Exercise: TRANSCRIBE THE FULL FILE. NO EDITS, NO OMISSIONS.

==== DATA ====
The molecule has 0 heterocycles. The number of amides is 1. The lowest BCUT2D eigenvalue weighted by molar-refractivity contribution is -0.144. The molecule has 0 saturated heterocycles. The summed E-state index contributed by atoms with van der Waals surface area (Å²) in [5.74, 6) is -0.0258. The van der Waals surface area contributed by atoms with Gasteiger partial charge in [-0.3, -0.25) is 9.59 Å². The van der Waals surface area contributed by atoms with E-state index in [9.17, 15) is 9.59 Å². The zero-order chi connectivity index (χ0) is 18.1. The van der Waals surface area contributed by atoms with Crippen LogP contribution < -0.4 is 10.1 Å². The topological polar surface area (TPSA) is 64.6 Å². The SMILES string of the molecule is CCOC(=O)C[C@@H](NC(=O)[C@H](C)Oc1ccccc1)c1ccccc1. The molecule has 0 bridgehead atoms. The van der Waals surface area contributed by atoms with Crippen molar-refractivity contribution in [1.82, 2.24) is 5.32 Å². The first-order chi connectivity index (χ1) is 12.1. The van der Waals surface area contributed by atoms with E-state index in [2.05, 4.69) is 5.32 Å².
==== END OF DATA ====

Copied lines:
The molecule has 0 heterocycles. The number of amides is 1. The lowest BCUT2D eigenvalue weighted by molar-refractivity contribution is -0.144. The molecule has 0 saturated heterocycles. The summed E-state index contributed by atoms with van der Waals surface area (Å²) in [5.74, 6) is -0.0258. The van der Waals surface area contributed by atoms with Gasteiger partial charge in [-0.3, -0.25) is 9.59 Å². The van der Waals surface area contributed by atoms with E-state index in [9.17, 15) is 9.59 Å². The zero-order chi connectivity index (χ0) is 18.1. The van der Waals surface area contributed by atoms with Crippen LogP contribution < -0.4 is 10.1 Å². The topological polar surface area (TPSA) is 64.6 Å². The SMILES string of the molecule is CCOC(=O)C[C@@H](NC(=O)[C@H](C)Oc1ccccc1)c1ccccc1. The molecule has 0 bridgehead atoms. The van der Waals surface area contributed by atoms with Crippen molar-refractivity contribution in [1.82, 2.24) is 5.32 Å². The first-order chi connectivity index (χ1) is 12.1. The van der Waals surface area contributed by atoms with E-state index in [2.05, 4.69) is 5.32 Å².